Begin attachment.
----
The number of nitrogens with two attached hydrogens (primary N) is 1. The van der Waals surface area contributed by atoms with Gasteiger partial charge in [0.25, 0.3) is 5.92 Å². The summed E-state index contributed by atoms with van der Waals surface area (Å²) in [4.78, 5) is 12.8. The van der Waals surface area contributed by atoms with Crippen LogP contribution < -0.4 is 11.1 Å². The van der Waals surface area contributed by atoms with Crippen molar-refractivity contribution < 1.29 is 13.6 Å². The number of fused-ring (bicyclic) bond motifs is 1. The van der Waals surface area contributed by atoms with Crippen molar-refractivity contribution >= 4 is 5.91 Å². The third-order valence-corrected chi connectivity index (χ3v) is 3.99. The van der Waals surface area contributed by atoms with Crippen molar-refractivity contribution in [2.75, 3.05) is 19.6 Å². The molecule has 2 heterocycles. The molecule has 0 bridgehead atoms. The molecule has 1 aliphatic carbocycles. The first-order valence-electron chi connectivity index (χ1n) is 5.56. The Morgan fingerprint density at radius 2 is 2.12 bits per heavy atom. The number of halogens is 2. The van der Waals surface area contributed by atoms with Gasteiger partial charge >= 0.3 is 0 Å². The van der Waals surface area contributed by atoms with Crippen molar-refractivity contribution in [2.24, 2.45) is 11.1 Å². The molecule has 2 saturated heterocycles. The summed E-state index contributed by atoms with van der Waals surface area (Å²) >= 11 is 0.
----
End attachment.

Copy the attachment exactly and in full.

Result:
The number of nitrogens with two attached hydrogens (primary N) is 1. The van der Waals surface area contributed by atoms with Gasteiger partial charge in [0.25, 0.3) is 5.92 Å². The summed E-state index contributed by atoms with van der Waals surface area (Å²) in [4.78, 5) is 12.8. The van der Waals surface area contributed by atoms with Crippen LogP contribution < -0.4 is 11.1 Å². The van der Waals surface area contributed by atoms with Crippen molar-refractivity contribution < 1.29 is 13.6 Å². The number of fused-ring (bicyclic) bond motifs is 1. The van der Waals surface area contributed by atoms with Crippen molar-refractivity contribution >= 4 is 5.91 Å². The third-order valence-corrected chi connectivity index (χ3v) is 3.99. The van der Waals surface area contributed by atoms with Crippen molar-refractivity contribution in [2.75, 3.05) is 19.6 Å². The molecule has 2 heterocycles. The molecule has 0 bridgehead atoms. The molecule has 1 aliphatic carbocycles. The first-order valence-electron chi connectivity index (χ1n) is 5.56. The Morgan fingerprint density at radius 2 is 2.12 bits per heavy atom. The number of halogens is 2. The van der Waals surface area contributed by atoms with Gasteiger partial charge >= 0.3 is 0 Å². The van der Waals surface area contributed by atoms with Crippen molar-refractivity contribution in [2.24, 2.45) is 11.1 Å². The molecule has 2 saturated heterocycles. The summed E-state index contributed by atoms with van der Waals surface area (Å²) >= 11 is 0.